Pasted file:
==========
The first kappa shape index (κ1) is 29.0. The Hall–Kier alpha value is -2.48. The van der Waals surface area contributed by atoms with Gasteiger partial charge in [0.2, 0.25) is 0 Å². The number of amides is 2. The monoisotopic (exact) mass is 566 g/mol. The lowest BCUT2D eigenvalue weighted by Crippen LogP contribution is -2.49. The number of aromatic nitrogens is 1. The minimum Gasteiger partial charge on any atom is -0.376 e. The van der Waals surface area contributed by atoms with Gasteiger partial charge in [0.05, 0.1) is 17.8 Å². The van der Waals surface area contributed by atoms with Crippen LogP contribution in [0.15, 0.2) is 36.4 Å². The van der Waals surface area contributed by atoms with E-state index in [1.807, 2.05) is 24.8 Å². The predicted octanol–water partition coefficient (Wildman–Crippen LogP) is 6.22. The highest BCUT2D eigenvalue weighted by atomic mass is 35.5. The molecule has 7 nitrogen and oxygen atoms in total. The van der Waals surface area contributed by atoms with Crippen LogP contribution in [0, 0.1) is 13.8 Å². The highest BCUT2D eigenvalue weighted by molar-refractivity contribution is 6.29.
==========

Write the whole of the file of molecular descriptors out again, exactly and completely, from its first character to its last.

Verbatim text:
The first kappa shape index (κ1) is 29.0. The Hall–Kier alpha value is -2.48. The van der Waals surface area contributed by atoms with Gasteiger partial charge in [0.2, 0.25) is 0 Å². The number of amides is 2. The monoisotopic (exact) mass is 566 g/mol. The lowest BCUT2D eigenvalue weighted by Crippen LogP contribution is -2.49. The number of aromatic nitrogens is 1. The minimum Gasteiger partial charge on any atom is -0.376 e. The van der Waals surface area contributed by atoms with Gasteiger partial charge in [0.05, 0.1) is 17.8 Å². The van der Waals surface area contributed by atoms with Crippen LogP contribution in [0.15, 0.2) is 36.4 Å². The van der Waals surface area contributed by atoms with E-state index in [1.807, 2.05) is 24.8 Å². The predicted octanol–water partition coefficient (Wildman–Crippen LogP) is 6.22. The highest BCUT2D eigenvalue weighted by atomic mass is 35.5. The molecule has 7 nitrogen and oxygen atoms in total. The van der Waals surface area contributed by atoms with Crippen LogP contribution in [0, 0.1) is 13.8 Å². The highest BCUT2D eigenvalue weighted by molar-refractivity contribution is 6.29.